FootballChick More than 1 year ago
I thoroughly enjoyed this book. I never wanted to put it down and was sorry when I finished it. I liked the style of writing where it is not alot of he said then she replied, etc. It is writen as though you were there during the conversations. I prefer that. The story is centered on a slave named Cassius and follows him and his fellow slave folk on the SweetSmoke farm during the Civil War. He has always wanted to be a Free Black and there may be an opportunity to achieve that. First he feels it necessary to solve the murder of the woman who cared for him when he was beat close to death. Perhaps even exact some revenge and retribution. The entire story is extremely fascinating and has lead me to read more slave themed books. I highly recommend this book.
peters365 More than 1 year ago
This book is very well written, full of imagery, deep and complex characters and heart wrenching emotion. This was a terrible time in our history and this book captures it fully. Cassius and Hoke, the main characters, will probably always be a part of my life from this point forward.
Twink More than 1 year ago
I've been anticipating reading David Fuller's first novel Sweetsmoke since it was released by Hyperion Books at the end of August.

I was captured by the cover image - work worn, lined, loosely clasped hands and I wondered the story behind them.

Fuller spent eight years researching this amazing novel. It tells the tale of Cassius, a slave and carpenter who lives on a tobacco plantation in Virginia. It is 1862 and the Civil War is in full swing. Interestingly Fuller found family connections to both sides of the War during his research.

After suffering a brutal punishment at the hands of his master Hoke Howard, Cassius is allowed to heal at the home of Emoline, a free black woman. Emoline secretly teaches Cassius to read and write. It is these secret lessons that ignite a need for knowledge, a want to know the world beyond the plantation.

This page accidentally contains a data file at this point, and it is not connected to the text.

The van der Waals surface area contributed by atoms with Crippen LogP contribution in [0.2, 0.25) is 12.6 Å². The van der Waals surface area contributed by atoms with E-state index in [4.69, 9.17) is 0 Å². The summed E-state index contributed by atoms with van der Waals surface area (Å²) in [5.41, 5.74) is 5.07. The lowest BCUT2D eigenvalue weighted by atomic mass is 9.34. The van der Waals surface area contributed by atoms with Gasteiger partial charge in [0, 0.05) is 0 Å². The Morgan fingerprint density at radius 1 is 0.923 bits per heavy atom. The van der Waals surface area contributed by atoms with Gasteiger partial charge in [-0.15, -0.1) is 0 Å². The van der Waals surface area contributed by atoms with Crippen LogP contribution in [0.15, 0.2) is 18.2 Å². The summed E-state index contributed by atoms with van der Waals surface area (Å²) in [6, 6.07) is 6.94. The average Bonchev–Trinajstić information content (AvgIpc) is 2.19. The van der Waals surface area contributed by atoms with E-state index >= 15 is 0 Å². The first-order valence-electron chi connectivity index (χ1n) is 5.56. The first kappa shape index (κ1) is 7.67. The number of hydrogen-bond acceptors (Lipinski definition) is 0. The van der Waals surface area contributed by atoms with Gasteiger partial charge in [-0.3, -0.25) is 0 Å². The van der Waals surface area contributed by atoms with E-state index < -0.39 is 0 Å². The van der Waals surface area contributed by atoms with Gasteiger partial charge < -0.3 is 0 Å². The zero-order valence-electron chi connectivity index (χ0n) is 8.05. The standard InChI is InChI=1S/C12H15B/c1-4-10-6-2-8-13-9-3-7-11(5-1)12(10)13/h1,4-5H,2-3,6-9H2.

"Cassius drove himself toward his journey in a step-by-step fashion, willing to risk everything, to know. To know."

When Emoline is murdered and it appears that no one cares to find the killer, Cassius vows he will find the killer and seek justice for Emoline.

This is a story with many threads, all of then engrossing. Life on the plantation, attitudes and the War are all portrayed with accuracy and detail, bringing to life this period in history. Fuller has also brought to life the lot of a slave, humanizing historical fact, in all it's shame. Although all the characters evoke strong emotions, it is the character of Cassius that kept me reading non stop. His journey towards knowledge and justice, combined with the mystery of Emoline's death is a gripping tale.

Sweetsmoke will be joining another similar book - "Rush Home Road" by Canadian Lori Lansens on my favourites list.
Guest More than 1 year ago
Life on a tobacco plantation circa 1862 is the background of this fascinating novel. It is the eve of the great battle of Antietam. Black and white relationships are beautifully delineated without preaching. The human element is totally credible. There are no villains no heroes. These are humans caught in the web of history living out their lives under difficult circumstances. Superimposed are a complex crime story and a heartbreaking romance. The Battle scenes are the best I have ever read. I would place this book in a special category of classic historical story telling. A must read.
Guest More than 1 year ago
This is an exceptional novel. Can I give more than five stars? Can I give ten? May I please offer twenty! This book has held me for the last several days in suspense, fear, anger, humor and yes despite the subject, joy. I LOVE THIS BOOK and I do not say this lightly. I am not going to go in to the story synopsis, others will have done this far better than I. Suffice it to say that through David Fullers expert writing I lived with the characters, cried with them and suffered with them. This is how good a story teller he is. I laughed - albeit a little bit at the cluelessness of 'frightened' slave owners, as they were trapped in the dysfunctional world of their own making. But what a novel, what a story to tell. Cassius our hero, is a wonder, a very angry man who has the strength and personal will to talk himself out of throttling everyone who 'gets his goat' even though most justly deserve it . He is good/bad, smart/simple, angry... vindictive ...and finally - forgiving. Cassius reaches a place most of us never will, despite being a slave all his life. What an incredible character, and what a great telling of a difficult and terrible part of our nations history. Most highly, HIGHLY recommended. Thank you LibraryThing for the opportunity to view this first hand. I just adored it. Best time I've spent behind a page in a long time. '*****'